Streetwear is increasingly entering the children’s apparel space. And so are trademark infringements.
Earlier this month, Off-White, the streetwear label started by Louis Vuitton men’s designer Virgil Abloh, filed a suit alleging trademark infringement and unfair competition against Brooklyn Lighthouse, the e-commerce platform where parents can go to keep their kids fashionable in mini-Nike sneakers, Adidas Yeezy T-shirts and Supreme hoodies.
Off-White claims Brooklyn Lighthouse, which is legally known as Breukelyn Threads, has been copying its trademark stripes and its two intersecting dual-sided arrows, known as the “Off-White Arrow Design,” and confusing customers in the process.
In fact, Brooklyn Lighthouse’s “counterfeit products are nearly indistinguishable from the Off-White products, with only minor variations that no ordinary consumer would recognize,” the court documents read.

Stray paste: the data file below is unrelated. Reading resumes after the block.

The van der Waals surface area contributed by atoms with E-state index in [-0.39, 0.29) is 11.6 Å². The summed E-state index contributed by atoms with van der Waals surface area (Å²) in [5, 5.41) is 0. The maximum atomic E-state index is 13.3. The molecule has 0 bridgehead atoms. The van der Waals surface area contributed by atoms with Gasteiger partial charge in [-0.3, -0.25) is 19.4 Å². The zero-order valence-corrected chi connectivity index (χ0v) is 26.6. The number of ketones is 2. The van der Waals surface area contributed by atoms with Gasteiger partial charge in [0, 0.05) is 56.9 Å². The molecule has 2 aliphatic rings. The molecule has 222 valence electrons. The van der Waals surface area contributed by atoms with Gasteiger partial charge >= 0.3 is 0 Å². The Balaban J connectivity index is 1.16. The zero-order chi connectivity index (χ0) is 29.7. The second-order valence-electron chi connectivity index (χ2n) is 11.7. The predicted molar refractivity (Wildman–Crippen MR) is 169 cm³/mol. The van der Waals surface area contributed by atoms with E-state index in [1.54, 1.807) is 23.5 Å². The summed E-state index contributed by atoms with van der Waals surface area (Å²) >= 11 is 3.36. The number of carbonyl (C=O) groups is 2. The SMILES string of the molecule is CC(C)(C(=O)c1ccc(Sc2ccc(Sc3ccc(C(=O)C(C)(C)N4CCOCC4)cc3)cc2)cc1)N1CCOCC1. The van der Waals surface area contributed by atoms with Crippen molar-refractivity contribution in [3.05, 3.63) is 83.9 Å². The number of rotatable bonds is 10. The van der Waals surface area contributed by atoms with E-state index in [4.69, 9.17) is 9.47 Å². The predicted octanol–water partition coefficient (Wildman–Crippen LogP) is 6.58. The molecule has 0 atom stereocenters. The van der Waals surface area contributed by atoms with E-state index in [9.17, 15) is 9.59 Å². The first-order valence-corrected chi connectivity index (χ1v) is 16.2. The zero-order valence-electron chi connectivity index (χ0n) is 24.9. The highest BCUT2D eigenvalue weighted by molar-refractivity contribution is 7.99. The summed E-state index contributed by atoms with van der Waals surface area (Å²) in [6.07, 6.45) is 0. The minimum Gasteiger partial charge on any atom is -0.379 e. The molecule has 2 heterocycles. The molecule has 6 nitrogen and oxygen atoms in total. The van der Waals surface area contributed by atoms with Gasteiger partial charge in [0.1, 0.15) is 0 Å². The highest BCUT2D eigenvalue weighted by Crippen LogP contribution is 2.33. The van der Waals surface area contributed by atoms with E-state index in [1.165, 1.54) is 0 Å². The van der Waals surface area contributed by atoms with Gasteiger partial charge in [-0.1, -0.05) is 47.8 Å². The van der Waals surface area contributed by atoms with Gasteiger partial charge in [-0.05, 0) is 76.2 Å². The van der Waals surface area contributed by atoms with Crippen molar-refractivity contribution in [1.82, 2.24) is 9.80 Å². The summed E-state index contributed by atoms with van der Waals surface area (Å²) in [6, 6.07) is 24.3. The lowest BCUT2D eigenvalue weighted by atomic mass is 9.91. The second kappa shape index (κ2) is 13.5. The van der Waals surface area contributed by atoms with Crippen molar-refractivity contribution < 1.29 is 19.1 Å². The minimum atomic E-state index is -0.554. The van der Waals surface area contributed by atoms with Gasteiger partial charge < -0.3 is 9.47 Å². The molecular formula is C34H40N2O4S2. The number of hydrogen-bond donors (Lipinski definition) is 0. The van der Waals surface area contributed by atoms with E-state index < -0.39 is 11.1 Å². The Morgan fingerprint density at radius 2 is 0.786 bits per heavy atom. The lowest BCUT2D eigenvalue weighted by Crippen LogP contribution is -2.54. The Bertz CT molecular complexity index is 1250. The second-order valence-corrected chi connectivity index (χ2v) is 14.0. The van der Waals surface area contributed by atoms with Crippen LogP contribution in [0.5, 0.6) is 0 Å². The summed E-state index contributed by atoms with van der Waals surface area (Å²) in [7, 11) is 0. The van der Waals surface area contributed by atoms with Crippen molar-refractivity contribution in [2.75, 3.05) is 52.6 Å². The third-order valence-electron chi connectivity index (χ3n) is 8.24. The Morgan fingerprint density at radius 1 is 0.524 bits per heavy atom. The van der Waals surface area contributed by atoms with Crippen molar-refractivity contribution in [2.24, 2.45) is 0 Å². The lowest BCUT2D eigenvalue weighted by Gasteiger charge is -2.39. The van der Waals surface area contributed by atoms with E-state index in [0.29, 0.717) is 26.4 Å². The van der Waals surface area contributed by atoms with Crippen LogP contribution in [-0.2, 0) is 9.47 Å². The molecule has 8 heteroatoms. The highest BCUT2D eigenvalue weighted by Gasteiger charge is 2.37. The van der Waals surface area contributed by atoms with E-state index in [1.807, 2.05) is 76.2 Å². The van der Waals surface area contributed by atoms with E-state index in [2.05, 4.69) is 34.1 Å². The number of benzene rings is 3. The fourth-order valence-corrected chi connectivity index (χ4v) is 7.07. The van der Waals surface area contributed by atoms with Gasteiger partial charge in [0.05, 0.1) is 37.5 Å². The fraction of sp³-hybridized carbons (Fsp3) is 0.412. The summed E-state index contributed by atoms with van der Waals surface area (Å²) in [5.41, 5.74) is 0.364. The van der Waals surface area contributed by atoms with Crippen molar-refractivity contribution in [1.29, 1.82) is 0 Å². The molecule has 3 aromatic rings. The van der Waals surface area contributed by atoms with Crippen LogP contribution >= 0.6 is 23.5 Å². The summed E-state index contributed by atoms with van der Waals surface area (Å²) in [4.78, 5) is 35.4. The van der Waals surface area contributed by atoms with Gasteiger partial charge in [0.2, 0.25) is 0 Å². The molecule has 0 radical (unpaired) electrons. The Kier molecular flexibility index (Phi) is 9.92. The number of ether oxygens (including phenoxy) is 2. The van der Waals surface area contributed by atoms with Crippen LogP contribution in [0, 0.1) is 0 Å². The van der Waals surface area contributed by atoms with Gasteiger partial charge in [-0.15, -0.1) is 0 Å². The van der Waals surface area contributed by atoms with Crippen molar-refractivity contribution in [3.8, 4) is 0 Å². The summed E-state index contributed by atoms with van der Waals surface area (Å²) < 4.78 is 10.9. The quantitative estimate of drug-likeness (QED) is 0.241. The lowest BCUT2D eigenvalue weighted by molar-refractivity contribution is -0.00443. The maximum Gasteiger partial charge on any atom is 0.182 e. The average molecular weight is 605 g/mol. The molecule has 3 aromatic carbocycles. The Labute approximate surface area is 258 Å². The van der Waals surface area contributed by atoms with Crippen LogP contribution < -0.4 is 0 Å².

And it’s not just Off-White that Brooklyn Lighthouse is being accused of ripping off. “Defendant offers for sale and/or sells products that infringe other well-known brands, including, but not limited to, Champion, Supreme and Gucci,” the court documents read.
Representatives at Off-White first found out about Brooklyn Lighthouse and its look-alike products last summer and asked the company to stop selling the items the following September.
Brooklyn Lighthouse, which has 129,000 followers on Instagram, has since removed the offending apparel from its social media channels and web site, but has denied any infringement. Although, according to court documents, Brooklyn Lighthouse acknowledged that its products might be confusing some shoppers.
Still, Off-White is asking for $2 million in damages for each counterfeit item.
Douglas Hand, a fashion law attorney at Hand Baldachin & Associates, said an argument could be made that children’s and adult apparel are not competitive, but said it’s not a strong defense because adults buy both kids and adult clothing.
Brooklyn Lighthouse declined comment.